Twelfth Night Malvolio Character Analysis

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Malvolio Malvolio has an important role to play in Shakespeare’s Twelfth Night. Through Malvolio, Shakespeare makes many important points about the puritans of his era. He uses Malvolio to outline many problems that he saw with these people, creating a character whose flaws are quite apparent, and somewhat exaggerated. He is not only the antagonist, but also an important social statement. Malvolio is a man of low moral character and condemns others in order to bring himself up.
Malvolio is a selfish person. His whole life centers on himself. When he finds the planted letter, he immediately assumes that Olivia is talking about him. He is certain that she could only be talking about him. This assumption is proof of Malvolio’s self-appreciation. He believes that a noblewoman would take an interest in her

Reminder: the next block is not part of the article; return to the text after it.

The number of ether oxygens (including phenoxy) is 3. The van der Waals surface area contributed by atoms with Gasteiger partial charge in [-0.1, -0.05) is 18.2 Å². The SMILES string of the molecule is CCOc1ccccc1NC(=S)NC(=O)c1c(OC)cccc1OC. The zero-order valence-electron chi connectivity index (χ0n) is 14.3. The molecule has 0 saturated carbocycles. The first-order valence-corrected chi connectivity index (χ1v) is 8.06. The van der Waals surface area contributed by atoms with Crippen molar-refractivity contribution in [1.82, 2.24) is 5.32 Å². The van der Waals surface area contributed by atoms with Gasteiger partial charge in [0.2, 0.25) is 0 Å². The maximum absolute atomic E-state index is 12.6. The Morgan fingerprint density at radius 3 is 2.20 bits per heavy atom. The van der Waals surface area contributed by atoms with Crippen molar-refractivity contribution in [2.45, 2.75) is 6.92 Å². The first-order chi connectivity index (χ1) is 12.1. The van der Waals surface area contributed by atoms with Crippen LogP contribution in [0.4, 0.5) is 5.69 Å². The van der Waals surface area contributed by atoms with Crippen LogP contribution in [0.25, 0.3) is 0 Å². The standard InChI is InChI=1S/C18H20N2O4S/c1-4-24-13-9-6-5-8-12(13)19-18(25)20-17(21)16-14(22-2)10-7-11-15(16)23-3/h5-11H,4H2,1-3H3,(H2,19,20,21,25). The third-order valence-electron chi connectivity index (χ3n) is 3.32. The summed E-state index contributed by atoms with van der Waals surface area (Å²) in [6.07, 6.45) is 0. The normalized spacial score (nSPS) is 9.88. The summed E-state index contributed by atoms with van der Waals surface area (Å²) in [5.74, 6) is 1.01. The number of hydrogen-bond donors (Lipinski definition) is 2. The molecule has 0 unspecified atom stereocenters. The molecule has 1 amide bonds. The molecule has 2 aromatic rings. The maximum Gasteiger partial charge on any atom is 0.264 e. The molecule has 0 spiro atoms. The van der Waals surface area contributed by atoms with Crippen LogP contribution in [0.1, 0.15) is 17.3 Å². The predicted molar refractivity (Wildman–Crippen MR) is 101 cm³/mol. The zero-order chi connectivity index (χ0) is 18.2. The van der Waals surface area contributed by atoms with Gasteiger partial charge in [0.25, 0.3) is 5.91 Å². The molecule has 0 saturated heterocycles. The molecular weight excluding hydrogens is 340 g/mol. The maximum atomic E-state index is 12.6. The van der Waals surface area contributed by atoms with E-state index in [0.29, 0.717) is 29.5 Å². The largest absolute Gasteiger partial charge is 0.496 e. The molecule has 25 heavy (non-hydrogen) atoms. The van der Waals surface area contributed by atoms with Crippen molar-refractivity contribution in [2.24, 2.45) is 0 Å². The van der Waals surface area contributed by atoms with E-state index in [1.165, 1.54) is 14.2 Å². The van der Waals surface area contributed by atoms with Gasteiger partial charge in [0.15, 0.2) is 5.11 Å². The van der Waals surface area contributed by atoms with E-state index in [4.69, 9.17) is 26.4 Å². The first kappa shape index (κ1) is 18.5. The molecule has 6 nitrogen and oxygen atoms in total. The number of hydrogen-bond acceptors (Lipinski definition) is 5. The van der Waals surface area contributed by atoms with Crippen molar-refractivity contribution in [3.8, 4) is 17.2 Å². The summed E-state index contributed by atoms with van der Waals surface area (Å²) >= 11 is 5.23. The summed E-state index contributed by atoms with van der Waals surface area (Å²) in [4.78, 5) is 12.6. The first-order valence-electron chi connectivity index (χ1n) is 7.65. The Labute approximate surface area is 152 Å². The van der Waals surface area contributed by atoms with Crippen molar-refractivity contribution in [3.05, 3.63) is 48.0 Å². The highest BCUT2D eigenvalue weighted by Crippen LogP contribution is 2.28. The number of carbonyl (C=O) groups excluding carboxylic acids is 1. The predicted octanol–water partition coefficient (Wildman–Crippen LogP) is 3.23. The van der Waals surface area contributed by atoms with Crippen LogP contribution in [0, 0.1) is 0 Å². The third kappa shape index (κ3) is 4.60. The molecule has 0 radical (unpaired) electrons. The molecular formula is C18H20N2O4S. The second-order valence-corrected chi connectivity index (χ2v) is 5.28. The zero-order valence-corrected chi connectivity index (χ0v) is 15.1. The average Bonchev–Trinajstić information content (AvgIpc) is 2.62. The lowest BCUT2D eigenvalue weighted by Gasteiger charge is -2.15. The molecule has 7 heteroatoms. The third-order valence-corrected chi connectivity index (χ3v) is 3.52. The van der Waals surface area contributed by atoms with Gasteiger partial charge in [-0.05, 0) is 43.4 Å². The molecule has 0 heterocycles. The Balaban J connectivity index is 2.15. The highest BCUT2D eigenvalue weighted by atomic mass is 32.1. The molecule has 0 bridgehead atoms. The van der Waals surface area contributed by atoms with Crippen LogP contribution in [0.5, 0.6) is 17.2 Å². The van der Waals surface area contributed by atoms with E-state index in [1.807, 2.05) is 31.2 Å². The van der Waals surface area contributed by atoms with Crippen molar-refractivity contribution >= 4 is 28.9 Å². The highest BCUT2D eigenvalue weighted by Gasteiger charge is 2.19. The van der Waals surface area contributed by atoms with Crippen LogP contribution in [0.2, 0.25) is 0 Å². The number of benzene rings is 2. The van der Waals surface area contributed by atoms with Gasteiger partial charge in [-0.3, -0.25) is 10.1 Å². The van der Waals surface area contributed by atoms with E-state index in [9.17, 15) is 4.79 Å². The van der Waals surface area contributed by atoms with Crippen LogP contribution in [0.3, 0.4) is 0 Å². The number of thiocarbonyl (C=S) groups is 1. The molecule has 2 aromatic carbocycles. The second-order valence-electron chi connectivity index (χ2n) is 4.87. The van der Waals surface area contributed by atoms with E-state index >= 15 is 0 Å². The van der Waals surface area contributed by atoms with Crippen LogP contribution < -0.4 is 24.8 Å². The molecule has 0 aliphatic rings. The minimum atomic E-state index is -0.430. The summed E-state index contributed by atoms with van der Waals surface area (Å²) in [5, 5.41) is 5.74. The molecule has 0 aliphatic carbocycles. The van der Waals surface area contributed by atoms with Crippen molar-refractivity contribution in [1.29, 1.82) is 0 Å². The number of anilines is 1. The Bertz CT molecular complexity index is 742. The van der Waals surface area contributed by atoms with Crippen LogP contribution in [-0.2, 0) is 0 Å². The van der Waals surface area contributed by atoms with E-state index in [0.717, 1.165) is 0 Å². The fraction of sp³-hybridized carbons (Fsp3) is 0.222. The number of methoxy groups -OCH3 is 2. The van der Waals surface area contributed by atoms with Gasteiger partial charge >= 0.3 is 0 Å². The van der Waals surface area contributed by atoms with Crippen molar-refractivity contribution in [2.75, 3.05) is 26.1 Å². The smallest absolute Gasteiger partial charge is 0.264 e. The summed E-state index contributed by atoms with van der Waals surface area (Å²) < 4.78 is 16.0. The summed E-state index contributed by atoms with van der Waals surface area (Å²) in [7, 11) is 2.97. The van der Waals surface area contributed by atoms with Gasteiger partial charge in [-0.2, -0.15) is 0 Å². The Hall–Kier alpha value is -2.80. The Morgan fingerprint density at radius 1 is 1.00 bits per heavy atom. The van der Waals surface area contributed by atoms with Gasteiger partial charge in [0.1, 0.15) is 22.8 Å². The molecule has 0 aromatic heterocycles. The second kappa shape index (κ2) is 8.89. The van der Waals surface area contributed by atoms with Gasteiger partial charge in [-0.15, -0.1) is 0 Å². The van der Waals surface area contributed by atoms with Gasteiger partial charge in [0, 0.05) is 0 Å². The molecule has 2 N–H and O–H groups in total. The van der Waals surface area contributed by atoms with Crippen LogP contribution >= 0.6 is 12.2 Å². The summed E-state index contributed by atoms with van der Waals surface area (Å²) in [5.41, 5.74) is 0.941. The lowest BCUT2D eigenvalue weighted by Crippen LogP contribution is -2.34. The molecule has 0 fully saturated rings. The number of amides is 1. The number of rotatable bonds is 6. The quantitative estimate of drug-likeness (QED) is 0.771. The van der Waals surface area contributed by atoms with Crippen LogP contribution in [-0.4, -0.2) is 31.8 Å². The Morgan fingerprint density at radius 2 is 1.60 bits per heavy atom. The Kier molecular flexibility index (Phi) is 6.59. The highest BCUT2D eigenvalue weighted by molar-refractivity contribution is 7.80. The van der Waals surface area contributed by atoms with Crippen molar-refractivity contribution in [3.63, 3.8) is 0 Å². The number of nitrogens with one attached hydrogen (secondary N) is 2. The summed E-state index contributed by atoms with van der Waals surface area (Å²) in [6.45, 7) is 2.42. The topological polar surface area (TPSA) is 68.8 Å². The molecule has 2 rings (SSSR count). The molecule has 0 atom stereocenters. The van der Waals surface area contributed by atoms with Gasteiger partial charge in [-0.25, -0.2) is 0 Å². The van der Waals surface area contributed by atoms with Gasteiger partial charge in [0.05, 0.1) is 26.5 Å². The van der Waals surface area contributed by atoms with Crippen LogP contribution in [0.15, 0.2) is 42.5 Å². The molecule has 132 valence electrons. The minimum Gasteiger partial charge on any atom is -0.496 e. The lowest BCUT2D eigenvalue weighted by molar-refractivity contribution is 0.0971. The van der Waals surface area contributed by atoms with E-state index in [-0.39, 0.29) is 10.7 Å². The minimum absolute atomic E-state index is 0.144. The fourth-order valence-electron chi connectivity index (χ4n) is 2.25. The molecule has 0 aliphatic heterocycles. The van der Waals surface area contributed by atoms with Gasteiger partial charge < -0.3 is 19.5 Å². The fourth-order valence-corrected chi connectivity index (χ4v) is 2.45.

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He is generally unpleasant to be around, as he finds fun both repulsive, and evil. He treats his peers as lesser than himself, feeding his false sense of superiority. Malvolio often talks down to others, for example, “My masters, are you mad? or what are you? Have ye no wit, manners, nor honesty, but to gabble like tinkers at this time of night?” (2, 3, 85-90). He speaks with contempt, to everyone. His religion makes him more of a target as well. His strong beliefs that allow him to condemn others do not bode well with his coworkers. He is also quite gullible and delusional. Malvolio immediately believes that Olivia would be interested in him from a simple four letters. “M, O, A, I; this simulation is not as the former: and yet, to crush this a little, it would bow to me, for every one of these letters are in my name” (2, 5, 30-32). He does not stop to think that Olivia most likely did not write this letter, instead, he is more caught up in the idea that Olivia could be talking about him. Blinded by delusions of power and grandeur, he begins to mistake Olivia’s words, believing them to be sexual

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